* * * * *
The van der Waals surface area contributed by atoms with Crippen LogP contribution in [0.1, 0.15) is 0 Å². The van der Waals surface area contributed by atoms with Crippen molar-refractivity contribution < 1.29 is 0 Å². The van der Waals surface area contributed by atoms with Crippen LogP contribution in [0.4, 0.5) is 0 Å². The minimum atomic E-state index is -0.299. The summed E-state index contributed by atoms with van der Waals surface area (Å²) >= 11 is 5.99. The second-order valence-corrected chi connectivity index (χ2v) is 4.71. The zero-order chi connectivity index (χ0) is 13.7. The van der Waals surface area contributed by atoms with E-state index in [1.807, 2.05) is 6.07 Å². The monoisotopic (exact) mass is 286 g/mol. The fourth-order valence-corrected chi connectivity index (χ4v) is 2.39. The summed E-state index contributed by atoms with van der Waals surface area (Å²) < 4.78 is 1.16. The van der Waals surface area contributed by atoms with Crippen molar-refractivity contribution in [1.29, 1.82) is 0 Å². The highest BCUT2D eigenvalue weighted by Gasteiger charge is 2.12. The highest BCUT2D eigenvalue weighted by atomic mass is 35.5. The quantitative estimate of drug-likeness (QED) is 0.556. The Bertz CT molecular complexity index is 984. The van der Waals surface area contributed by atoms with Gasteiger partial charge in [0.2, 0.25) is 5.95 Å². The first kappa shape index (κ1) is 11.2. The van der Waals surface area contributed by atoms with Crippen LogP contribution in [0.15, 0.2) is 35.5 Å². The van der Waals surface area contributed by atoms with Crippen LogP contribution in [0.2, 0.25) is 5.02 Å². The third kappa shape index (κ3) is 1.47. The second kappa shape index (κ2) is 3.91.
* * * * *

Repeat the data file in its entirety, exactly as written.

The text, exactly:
The van der Waals surface area contributed by atoms with Crippen LogP contribution in [0.1, 0.15) is 0 Å². The van der Waals surface area contributed by atoms with Crippen molar-refractivity contribution < 1.29 is 0 Å². The van der Waals surface area contributed by atoms with Crippen LogP contribution in [0.4, 0.5) is 0 Å². The minimum atomic E-state index is -0.299. The summed E-state index contributed by atoms with van der Waals surface area (Å²) >= 11 is 5.99. The second-order valence-corrected chi connectivity index (χ2v) is 4.71. The zero-order chi connectivity index (χ0) is 13.7. The van der Waals surface area contributed by atoms with E-state index in [1.807, 2.05) is 6.07 Å². The monoisotopic (exact) mass is 286 g/mol. The fourth-order valence-corrected chi connectivity index (χ4v) is 2.39. The summed E-state index contributed by atoms with van der Waals surface area (Å²) < 4.78 is 1.16. The van der Waals surface area contributed by atoms with Crippen molar-refractivity contribution in [1.29, 1.82) is 0 Å². The highest BCUT2D eigenvalue weighted by Gasteiger charge is 2.12. The highest BCUT2D eigenvalue weighted by atomic mass is 35.5. The quantitative estimate of drug-likeness (QED) is 0.556. The Bertz CT molecular complexity index is 984. The van der Waals surface area contributed by atoms with Gasteiger partial charge in [0.2, 0.25) is 5.95 Å². The first kappa shape index (κ1) is 11.2. The van der Waals surface area contributed by atoms with Crippen LogP contribution in [0.15, 0.2) is 35.5 Å². The van der Waals surface area contributed by atoms with Crippen LogP contribution in [0.2, 0.25) is 5.02 Å². The third kappa shape index (κ3) is 1.47. The second kappa shape index (κ2) is 3.91.